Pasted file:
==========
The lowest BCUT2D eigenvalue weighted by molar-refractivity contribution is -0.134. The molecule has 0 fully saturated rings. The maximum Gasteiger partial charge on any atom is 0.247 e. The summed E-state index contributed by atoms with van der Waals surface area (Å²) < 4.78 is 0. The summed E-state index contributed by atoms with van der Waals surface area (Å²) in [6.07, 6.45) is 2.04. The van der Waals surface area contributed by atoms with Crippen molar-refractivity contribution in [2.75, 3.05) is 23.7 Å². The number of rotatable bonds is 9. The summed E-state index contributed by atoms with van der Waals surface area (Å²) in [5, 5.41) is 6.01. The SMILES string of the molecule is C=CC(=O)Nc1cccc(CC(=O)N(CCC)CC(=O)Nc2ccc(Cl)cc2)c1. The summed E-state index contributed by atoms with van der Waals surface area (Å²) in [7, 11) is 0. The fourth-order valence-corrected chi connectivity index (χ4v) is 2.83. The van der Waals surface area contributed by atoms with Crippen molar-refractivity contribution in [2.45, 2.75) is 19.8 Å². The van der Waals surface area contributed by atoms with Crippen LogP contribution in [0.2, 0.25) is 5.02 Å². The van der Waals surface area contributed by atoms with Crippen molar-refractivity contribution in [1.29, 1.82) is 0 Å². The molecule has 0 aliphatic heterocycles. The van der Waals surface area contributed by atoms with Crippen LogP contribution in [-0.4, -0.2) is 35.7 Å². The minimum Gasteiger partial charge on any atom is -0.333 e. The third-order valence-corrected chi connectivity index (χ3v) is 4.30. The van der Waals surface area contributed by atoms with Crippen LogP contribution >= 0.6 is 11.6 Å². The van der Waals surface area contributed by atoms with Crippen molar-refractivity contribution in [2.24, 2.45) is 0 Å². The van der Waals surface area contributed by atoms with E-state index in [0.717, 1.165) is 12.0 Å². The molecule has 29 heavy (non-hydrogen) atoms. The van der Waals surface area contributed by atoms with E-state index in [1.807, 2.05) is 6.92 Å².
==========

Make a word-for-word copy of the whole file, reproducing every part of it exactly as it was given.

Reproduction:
The lowest BCUT2D eigenvalue weighted by molar-refractivity contribution is -0.134. The molecule has 0 fully saturated rings. The maximum Gasteiger partial charge on any atom is 0.247 e. The summed E-state index contributed by atoms with van der Waals surface area (Å²) < 4.78 is 0. The summed E-state index contributed by atoms with van der Waals surface area (Å²) in [6.07, 6.45) is 2.04. The van der Waals surface area contributed by atoms with Crippen molar-refractivity contribution in [2.75, 3.05) is 23.7 Å². The number of rotatable bonds is 9. The summed E-state index contributed by atoms with van der Waals surface area (Å²) in [5, 5.41) is 6.01. The SMILES string of the molecule is C=CC(=O)Nc1cccc(CC(=O)N(CCC)CC(=O)Nc2ccc(Cl)cc2)c1. The summed E-state index contributed by atoms with van der Waals surface area (Å²) in [7, 11) is 0. The fourth-order valence-corrected chi connectivity index (χ4v) is 2.83. The van der Waals surface area contributed by atoms with Crippen molar-refractivity contribution in [2.45, 2.75) is 19.8 Å². The van der Waals surface area contributed by atoms with Crippen LogP contribution in [0.2, 0.25) is 5.02 Å². The van der Waals surface area contributed by atoms with Crippen molar-refractivity contribution in [1.29, 1.82) is 0 Å². The molecule has 0 aliphatic heterocycles. The van der Waals surface area contributed by atoms with Crippen LogP contribution in [-0.4, -0.2) is 35.7 Å². The minimum Gasteiger partial charge on any atom is -0.333 e. The third-order valence-corrected chi connectivity index (χ3v) is 4.30. The van der Waals surface area contributed by atoms with Crippen LogP contribution >= 0.6 is 11.6 Å². The van der Waals surface area contributed by atoms with Crippen molar-refractivity contribution in [2.24, 2.45) is 0 Å². The van der Waals surface area contributed by atoms with E-state index in [0.717, 1.165) is 12.0 Å². The molecule has 29 heavy (non-hydrogen) atoms. The van der Waals surface area contributed by atoms with E-state index in [1.807, 2.05) is 6.92 Å².